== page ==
Build a single Multihull

For the kit

By Jeff Schionning

Founded in 1988 BY Jeff and Lorraine, Schionning Design is present in numerous countries throughout the world (via a network of agents) and distributes the plans and kits concocted in its offices in Bundabah (north of Sydney). Little-known in Europe, Schionning Design is a leading office in the southern hemisphere.

Build a single Multihull

My first involvement with multihulls, starting back in 1987 in Australia, was building one-off cats and tri’s using strip-planked timber epoxy construction with plywood for single plane areas like bulkheads and furniture.These 'mid-tech' materials were hard to beat in terms of cost and weight but they were time consuming in their construction and I kept thinking of ways that could speed up the building process and produce a good light weight cat. I designed the early Wilderness 1050 using ATL Composites Durakore™ planks and panels. Durakore™ has balsa end grain cores with timber veneer skins, we used the panels for all flat areas and stripped the planks for curved sections, although the Wilderness had multi-chined hulls, I kept some curved shapes at the deck joins and for the cabin top to keep some of the popular styling which at the time was very curvaceous. This was a major breakthrough that greatly reduced our construction time and the flatter panel styling was readily accepted by our clients. Moving on from here, at our request, ATL Composites made panels with fibreglass skins instead of the timber veneers and this is now called Duflex™, the product we use extensively in our current designs. Once the Wilderness design range was established and we had built a few in our own yard, we realised with the simplicity of this build system that anyone could build themselves a cat. All the complex measuring and lofting was no longer required and multihulls were very expensive as much of the cost was the labour and so we set about selling these ‘kits’ to owner builders around the World. The kit system was further developed by supplying the panels router cut in the factory and delivered ready for assembly thereby reducing again the labour involved in marking out and cutting all the panel parts. The Duflex™ Kit System is extremely effective for fast construction of one-off projects and so professional builders in Australia, and later around the World, quickly embraced it, preferring to build using our ‘kits’ and asking us to adapt our plans where necessary to include as much as possible pre-cut flat panel. The ‘kits’ produce very strong and lightweight multihulls – and fast. Unlike good old marine plywood, the panels require no stringers and no build frames for support due to their stiffness, and unlike strip planked boats that require more complex framing and hundreds of strips of timber or infusion which also requires a great deal of framing support and disposable material. The greatest challenge has been to make our designs pretty and use as much flat panel as possible. We think we’ve achieved this, look at our new and popular Arrow Series of cats. These modern 'stealth' lines are the current trend along with the reverse bow, a trend that began in big cats with our G Force 1400 back in 2006 and hardly a cat design now does not use it. The Arrow Designs are fast, lightweight, safe ocean flyers and yet with good payload and very comfortable. Their lightness allows high speed with far smaller mast height thereby increasing safety.The construction is simple, you join the pre-cut panels, release the full size components, set up bulkheads on a strongback frame, dry screw the panels to the bulkhead, check they are all perfectly aligned, back the screws off slightly and glue and then tape all joins. Turn and repeat for the second hull, set the hulls in cradles and tape the rest of the kit parts in position. The shell is now complete, simply fair and paint. Sounds too easy? It really is, we have helped hundreds of owner builders who built for themselves at less than half the cost of purchasing a cat. We found our kit system is about 30% quicker for the shell construction than any other one-off build process. There simply is no comparison to a plywood, strip cedar, or an infused shell with all it’s throw away consumables and heavier end result. The cost of a Balsa Duflex kit for our Arrow 1200 design will set you back $89,370.00 AUD in Australia (57139€ export price) The kits are also available from VDL Composites in Germany for 60293€out of VAT. The kit includes materials to build the shell with furniture, forward beam, daggerboards and cases to a basic faired stage of construction. Plans are 8700€. Depending on motor choice, internal finishes, and equipment options, building hours are from 3500 for basic sail away to around 4500 hours for a cat with high end equipment specification. Dreaming of those South Sea Islands and blue lagoons, drinking rum punch under a palm tree? Then get going and build yourself a fast cat with a quick kit build system now.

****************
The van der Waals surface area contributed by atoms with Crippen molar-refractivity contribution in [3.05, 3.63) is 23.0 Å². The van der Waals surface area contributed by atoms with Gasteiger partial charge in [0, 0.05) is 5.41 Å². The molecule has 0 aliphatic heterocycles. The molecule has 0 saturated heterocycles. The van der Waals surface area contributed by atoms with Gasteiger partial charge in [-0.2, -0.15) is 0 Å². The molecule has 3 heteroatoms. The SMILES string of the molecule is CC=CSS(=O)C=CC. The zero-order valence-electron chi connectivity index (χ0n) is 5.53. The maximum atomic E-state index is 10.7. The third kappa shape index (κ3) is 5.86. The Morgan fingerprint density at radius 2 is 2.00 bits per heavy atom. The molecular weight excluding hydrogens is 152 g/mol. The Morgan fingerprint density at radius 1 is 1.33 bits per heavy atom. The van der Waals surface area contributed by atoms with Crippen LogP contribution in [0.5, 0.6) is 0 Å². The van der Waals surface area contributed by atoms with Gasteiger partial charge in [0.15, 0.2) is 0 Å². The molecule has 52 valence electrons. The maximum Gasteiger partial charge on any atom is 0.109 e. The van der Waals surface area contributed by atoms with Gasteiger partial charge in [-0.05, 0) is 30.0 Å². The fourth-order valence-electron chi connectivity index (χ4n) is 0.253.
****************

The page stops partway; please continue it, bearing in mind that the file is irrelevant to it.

Build a single Multihull